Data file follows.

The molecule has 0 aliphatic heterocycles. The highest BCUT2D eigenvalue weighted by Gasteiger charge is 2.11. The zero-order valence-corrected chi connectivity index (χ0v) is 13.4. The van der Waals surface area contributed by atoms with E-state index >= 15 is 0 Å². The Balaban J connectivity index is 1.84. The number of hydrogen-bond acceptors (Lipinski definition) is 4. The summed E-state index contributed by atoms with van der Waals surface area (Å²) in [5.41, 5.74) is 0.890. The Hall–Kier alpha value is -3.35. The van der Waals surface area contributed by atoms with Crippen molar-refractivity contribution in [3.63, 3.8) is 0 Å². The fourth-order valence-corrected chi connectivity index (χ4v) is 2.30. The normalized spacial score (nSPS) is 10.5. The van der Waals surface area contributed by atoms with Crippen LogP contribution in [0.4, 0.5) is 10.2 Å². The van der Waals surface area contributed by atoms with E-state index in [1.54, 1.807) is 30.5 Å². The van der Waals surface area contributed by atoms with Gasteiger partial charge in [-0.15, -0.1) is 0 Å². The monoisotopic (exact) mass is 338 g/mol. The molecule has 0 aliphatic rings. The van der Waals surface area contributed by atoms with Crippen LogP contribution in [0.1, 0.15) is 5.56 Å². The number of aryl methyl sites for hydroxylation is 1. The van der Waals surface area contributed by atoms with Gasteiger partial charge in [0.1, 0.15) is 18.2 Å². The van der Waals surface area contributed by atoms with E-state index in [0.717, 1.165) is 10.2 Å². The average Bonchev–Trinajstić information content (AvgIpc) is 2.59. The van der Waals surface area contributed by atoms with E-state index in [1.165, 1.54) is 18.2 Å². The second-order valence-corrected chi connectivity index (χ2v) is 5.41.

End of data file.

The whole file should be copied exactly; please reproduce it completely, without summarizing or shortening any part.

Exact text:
The molecule has 0 aliphatic heterocycles. The highest BCUT2D eigenvalue weighted by Gasteiger charge is 2.11. The zero-order valence-corrected chi connectivity index (χ0v) is 13.4. The van der Waals surface area contributed by atoms with E-state index >= 15 is 0 Å². The Balaban J connectivity index is 1.84. The number of hydrogen-bond acceptors (Lipinski definition) is 4. The summed E-state index contributed by atoms with van der Waals surface area (Å²) in [5.41, 5.74) is 0.890. The Hall–Kier alpha value is -3.35. The van der Waals surface area contributed by atoms with Crippen molar-refractivity contribution in [3.63, 3.8) is 0 Å². The fourth-order valence-corrected chi connectivity index (χ4v) is 2.30. The normalized spacial score (nSPS) is 10.5. The van der Waals surface area contributed by atoms with Crippen LogP contribution in [0.4, 0.5) is 10.2 Å². The van der Waals surface area contributed by atoms with E-state index in [1.54, 1.807) is 30.5 Å². The van der Waals surface area contributed by atoms with Gasteiger partial charge in [-0.15, -0.1) is 0 Å². The monoisotopic (exact) mass is 338 g/mol. The molecule has 0 aliphatic rings. The van der Waals surface area contributed by atoms with Crippen LogP contribution in [0.1, 0.15) is 5.56 Å². The number of aryl methyl sites for hydroxylation is 1. The van der Waals surface area contributed by atoms with Gasteiger partial charge in [0.1, 0.15) is 18.2 Å². The van der Waals surface area contributed by atoms with E-state index in [0.717, 1.165) is 10.2 Å². The average Bonchev–Trinajstić information content (AvgIpc) is 2.59. The van der Waals surface area contributed by atoms with E-state index in [1.165, 1.54) is 18.2 Å². The second-order valence-corrected chi connectivity index (χ2v) is 5.41.